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About the Program

Dr. Alan Beggs and Dr. Gary Fleisher with The Manton Foundation Trustees

An "orphan disease" is defined as any disease, syndrome or disorder that affects fewer than 200,000 people in the United States. These diseases mostly affect children and often appear before the age of 2 years. They can be debilitating and life-threatening. Of the 6,000 known rare diseases, 50 percent cause motor, sensory or intellectual deficiencies and 20 percent cause chronic pain. Many result in early death. An inadequate understanding of their underlying causes is the greatest obstacle standing in the way of new treatments and cures for orphan diseases. Many disorders are lumped together under a single diagnostic umbrella, making it difficult for physicians to identify appropriate and safe treatments. Further studies could uncover an underlying genetic flaw and open avenues of research to treat or correct the error.

Boston Children's Hospital

At Boston Children's Hospital, we have an advantage in approaching the complex subject of investigating orphan diseases. Children's is home to the world's largest pediatric research facility. With 1,100 researchers and support staff at the hospital, The Manton Center is housed in an exceptionally fertile environment for scientific exchange across departments. In addition, Children's sits at the nexus of what is arguably the world's richest concentration of research talent. The Manton Center reinforces and extend the tradition of collaborative problem-solving.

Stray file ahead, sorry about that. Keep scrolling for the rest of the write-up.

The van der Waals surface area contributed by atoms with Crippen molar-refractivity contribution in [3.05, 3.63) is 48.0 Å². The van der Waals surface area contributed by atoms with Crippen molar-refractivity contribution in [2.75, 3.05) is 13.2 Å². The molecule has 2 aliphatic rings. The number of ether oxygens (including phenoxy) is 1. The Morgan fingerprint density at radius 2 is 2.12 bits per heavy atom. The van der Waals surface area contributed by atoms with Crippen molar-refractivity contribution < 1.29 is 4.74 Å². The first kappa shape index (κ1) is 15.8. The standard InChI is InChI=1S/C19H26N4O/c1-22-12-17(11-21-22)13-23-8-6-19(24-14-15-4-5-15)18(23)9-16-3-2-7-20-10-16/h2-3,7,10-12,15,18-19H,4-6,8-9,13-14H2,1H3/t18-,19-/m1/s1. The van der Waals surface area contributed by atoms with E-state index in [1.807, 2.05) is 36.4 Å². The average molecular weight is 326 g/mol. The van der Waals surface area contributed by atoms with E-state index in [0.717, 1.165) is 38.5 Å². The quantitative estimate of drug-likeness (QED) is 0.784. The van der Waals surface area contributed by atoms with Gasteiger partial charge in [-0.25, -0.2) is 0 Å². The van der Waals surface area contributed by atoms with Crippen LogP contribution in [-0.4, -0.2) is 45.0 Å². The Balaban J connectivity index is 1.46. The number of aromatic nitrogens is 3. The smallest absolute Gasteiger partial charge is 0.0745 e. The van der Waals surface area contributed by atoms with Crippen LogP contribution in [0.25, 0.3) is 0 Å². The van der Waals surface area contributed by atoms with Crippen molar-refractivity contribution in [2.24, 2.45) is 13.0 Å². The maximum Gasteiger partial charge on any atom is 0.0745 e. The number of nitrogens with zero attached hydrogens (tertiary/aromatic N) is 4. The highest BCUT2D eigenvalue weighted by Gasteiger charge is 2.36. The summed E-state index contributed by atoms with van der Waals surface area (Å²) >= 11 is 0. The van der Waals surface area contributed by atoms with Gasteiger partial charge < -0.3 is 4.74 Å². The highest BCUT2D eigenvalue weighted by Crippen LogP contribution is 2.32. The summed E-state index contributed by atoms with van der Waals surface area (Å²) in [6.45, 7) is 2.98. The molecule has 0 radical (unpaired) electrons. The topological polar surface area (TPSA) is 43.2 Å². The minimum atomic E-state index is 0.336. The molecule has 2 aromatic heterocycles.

The clinical expertise of the physicians at Children's is unmatched. The reputation of our clinical staff attracts thousands of suffering children and families from around the world to Children's. A deep well of experience and a large sample size of patients are key success factors for intensively studying the molecular and cellular malfunctions that characterize these disorders. The significant representation of patients with rare diseases in the Hospital's patient population will enable scientists to more readily discern the patterns that predict disease.  Boston Children's Hospital Press Release

Instead of individual scientists working in "silos" to understand specific orphan diseases, The Manton Center fosters collaborations between investigators to share ideas, resolves common challenges and attacks orphan diseases from multiple perspectives. The Manton Center's environment also attracts new experts and resources to address challenging issues, accelerating the discovery process.

Armed with the necessary research tools, financial support and collective determination, investigators at Children's have created an interdisciplinary program to narrow the gap that separates the study of rare diseases from mainstream medical research.

The major components of this program are

Senior Scientist Program: Supporting cutting edge research on rare diseases

Gene Discovery Core: Enrolling subjects with rare disorders and linking genetic factors with disease states

Visiting Scientist Program: Hosting distinguished investigators from throughout the world

Manton Center Fellowships:Training junior physicians and scientists for careers in orphan disease research

Publications in Scholarly Journals: Advancing orphan disease research through the publication of new findings

Innovation Fund: Advancing rare disease research of outstanding scientists at Children's

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